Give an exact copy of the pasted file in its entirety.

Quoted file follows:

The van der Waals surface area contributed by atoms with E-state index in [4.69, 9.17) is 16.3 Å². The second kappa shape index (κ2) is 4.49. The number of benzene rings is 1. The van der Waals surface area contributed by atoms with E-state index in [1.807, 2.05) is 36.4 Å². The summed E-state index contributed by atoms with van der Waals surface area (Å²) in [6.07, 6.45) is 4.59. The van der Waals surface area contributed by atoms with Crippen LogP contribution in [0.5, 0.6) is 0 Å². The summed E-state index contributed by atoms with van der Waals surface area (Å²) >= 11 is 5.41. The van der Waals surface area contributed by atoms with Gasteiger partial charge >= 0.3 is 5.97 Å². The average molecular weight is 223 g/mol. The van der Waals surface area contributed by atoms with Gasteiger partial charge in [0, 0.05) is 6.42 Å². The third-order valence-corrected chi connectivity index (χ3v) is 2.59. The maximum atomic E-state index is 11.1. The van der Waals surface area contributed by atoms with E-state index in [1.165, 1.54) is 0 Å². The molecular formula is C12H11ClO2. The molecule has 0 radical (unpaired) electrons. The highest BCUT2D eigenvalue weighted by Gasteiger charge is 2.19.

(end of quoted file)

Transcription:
The van der Waals surface area contributed by atoms with E-state index in [4.69, 9.17) is 16.3 Å². The second kappa shape index (κ2) is 4.49. The number of benzene rings is 1. The van der Waals surface area contributed by atoms with E-state index in [1.807, 2.05) is 36.4 Å². The summed E-state index contributed by atoms with van der Waals surface area (Å²) in [6.07, 6.45) is 4.59. The van der Waals surface area contributed by atoms with Crippen LogP contribution in [0.5, 0.6) is 0 Å². The summed E-state index contributed by atoms with van der Waals surface area (Å²) >= 11 is 5.41. The van der Waals surface area contributed by atoms with Gasteiger partial charge >= 0.3 is 5.97 Å². The average molecular weight is 223 g/mol. The van der Waals surface area contributed by atoms with Gasteiger partial charge in [0, 0.05) is 6.42 Å². The third-order valence-corrected chi connectivity index (χ3v) is 2.59. The maximum atomic E-state index is 11.1. The van der Waals surface area contributed by atoms with E-state index in [1.165, 1.54) is 0 Å². The molecular formula is C12H11ClO2. The molecule has 0 radical (unpaired) electrons. The highest BCUT2D eigenvalue weighted by Gasteiger charge is 2.19.